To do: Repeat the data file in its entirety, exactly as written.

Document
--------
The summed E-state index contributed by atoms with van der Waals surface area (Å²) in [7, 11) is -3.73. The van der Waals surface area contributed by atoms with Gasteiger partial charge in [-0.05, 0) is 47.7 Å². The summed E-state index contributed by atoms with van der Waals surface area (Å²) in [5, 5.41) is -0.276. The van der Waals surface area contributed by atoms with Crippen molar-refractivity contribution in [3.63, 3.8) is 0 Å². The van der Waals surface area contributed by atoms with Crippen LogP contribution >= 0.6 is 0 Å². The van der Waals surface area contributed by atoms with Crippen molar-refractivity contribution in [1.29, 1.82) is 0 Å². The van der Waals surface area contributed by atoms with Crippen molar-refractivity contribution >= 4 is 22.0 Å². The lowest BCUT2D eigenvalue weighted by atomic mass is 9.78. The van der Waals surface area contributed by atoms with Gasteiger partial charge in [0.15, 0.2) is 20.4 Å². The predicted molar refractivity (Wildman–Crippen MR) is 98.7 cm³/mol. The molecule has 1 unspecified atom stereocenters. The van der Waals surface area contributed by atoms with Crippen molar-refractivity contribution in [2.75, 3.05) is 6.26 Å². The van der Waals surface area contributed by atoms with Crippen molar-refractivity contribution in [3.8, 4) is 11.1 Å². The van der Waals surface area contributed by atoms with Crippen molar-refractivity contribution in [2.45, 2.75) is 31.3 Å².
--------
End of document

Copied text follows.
The summed E-state index contributed by atoms with van der Waals surface area (Å²) in [7, 11) is -3.73. The van der Waals surface area contributed by atoms with Gasteiger partial charge in [-0.05, 0) is 47.7 Å². The summed E-state index contributed by atoms with van der Waals surface area (Å²) in [5, 5.41) is -0.276. The van der Waals surface area contributed by atoms with Crippen molar-refractivity contribution in [3.63, 3.8) is 0 Å². The van der Waals surface area contributed by atoms with Crippen LogP contribution >= 0.6 is 0 Å². The van der Waals surface area contributed by atoms with Crippen molar-refractivity contribution in [1.29, 1.82) is 0 Å². The van der Waals surface area contributed by atoms with Crippen molar-refractivity contribution >= 4 is 22.0 Å². The lowest BCUT2D eigenvalue weighted by atomic mass is 9.78. The van der Waals surface area contributed by atoms with Gasteiger partial charge in [0.15, 0.2) is 20.4 Å². The predicted molar refractivity (Wildman–Crippen MR) is 98.7 cm³/mol. The molecule has 1 unspecified atom stereocenters. The van der Waals surface area contributed by atoms with Crippen molar-refractivity contribution in [2.75, 3.05) is 6.26 Å². The van der Waals surface area contributed by atoms with Crippen molar-refractivity contribution in [3.8, 4) is 11.1 Å². The van der Waals surface area contributed by atoms with Crippen molar-refractivity contribution in [2.45, 2.75) is 31.3 Å².